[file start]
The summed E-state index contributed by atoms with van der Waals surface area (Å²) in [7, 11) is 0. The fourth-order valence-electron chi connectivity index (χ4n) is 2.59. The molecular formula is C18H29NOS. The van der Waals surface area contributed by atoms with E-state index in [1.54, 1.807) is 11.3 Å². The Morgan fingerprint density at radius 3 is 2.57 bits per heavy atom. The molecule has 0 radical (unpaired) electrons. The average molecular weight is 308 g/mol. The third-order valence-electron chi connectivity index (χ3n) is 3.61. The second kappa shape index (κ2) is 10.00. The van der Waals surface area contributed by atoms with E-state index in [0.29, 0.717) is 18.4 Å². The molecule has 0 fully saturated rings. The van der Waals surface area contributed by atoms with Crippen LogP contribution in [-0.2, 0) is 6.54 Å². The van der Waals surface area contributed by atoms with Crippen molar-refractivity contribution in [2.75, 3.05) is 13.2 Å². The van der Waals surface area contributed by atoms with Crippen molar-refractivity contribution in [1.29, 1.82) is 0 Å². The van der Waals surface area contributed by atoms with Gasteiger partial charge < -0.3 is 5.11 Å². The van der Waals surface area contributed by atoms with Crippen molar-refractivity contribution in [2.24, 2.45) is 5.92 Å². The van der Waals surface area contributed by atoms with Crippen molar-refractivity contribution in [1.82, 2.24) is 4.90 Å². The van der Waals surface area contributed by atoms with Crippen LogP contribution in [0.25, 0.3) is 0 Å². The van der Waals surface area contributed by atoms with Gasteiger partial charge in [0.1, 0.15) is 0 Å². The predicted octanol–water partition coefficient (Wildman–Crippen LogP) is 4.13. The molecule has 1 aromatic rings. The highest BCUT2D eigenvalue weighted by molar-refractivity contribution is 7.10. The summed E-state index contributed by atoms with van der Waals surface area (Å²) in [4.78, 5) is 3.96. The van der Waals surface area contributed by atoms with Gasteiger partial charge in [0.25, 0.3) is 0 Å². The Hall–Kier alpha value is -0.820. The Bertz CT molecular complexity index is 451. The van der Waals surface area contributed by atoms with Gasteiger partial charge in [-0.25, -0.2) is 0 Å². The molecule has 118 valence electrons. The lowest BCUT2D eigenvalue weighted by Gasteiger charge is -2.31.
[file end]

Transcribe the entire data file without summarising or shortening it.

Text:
The summed E-state index contributed by atoms with van der Waals surface area (Å²) in [7, 11) is 0. The fourth-order valence-electron chi connectivity index (χ4n) is 2.59. The molecular formula is C18H29NOS. The van der Waals surface area contributed by atoms with E-state index in [1.54, 1.807) is 11.3 Å². The Morgan fingerprint density at radius 3 is 2.57 bits per heavy atom. The molecule has 0 radical (unpaired) electrons. The average molecular weight is 308 g/mol. The third-order valence-electron chi connectivity index (χ3n) is 3.61. The second kappa shape index (κ2) is 10.00. The van der Waals surface area contributed by atoms with E-state index in [0.29, 0.717) is 18.4 Å². The molecule has 0 fully saturated rings. The van der Waals surface area contributed by atoms with Crippen LogP contribution in [-0.2, 0) is 6.54 Å². The van der Waals surface area contributed by atoms with Crippen molar-refractivity contribution in [2.75, 3.05) is 13.2 Å². The van der Waals surface area contributed by atoms with Crippen molar-refractivity contribution in [1.29, 1.82) is 0 Å². The van der Waals surface area contributed by atoms with Gasteiger partial charge < -0.3 is 5.11 Å². The van der Waals surface area contributed by atoms with Crippen molar-refractivity contribution in [2.24, 2.45) is 5.92 Å². The van der Waals surface area contributed by atoms with Crippen molar-refractivity contribution in [1.82, 2.24) is 4.90 Å². The van der Waals surface area contributed by atoms with Crippen LogP contribution in [0.25, 0.3) is 0 Å². The van der Waals surface area contributed by atoms with Gasteiger partial charge in [0.1, 0.15) is 0 Å². The predicted octanol–water partition coefficient (Wildman–Crippen LogP) is 4.13. The molecule has 1 aromatic rings. The highest BCUT2D eigenvalue weighted by molar-refractivity contribution is 7.10. The summed E-state index contributed by atoms with van der Waals surface area (Å²) in [4.78, 5) is 3.96. The van der Waals surface area contributed by atoms with Gasteiger partial charge in [0.25, 0.3) is 0 Å². The Hall–Kier alpha value is -0.820. The Bertz CT molecular complexity index is 451. The van der Waals surface area contributed by atoms with Gasteiger partial charge in [-0.25, -0.2) is 0 Å². The molecule has 118 valence electrons. The lowest BCUT2D eigenvalue weighted by Gasteiger charge is -2.31.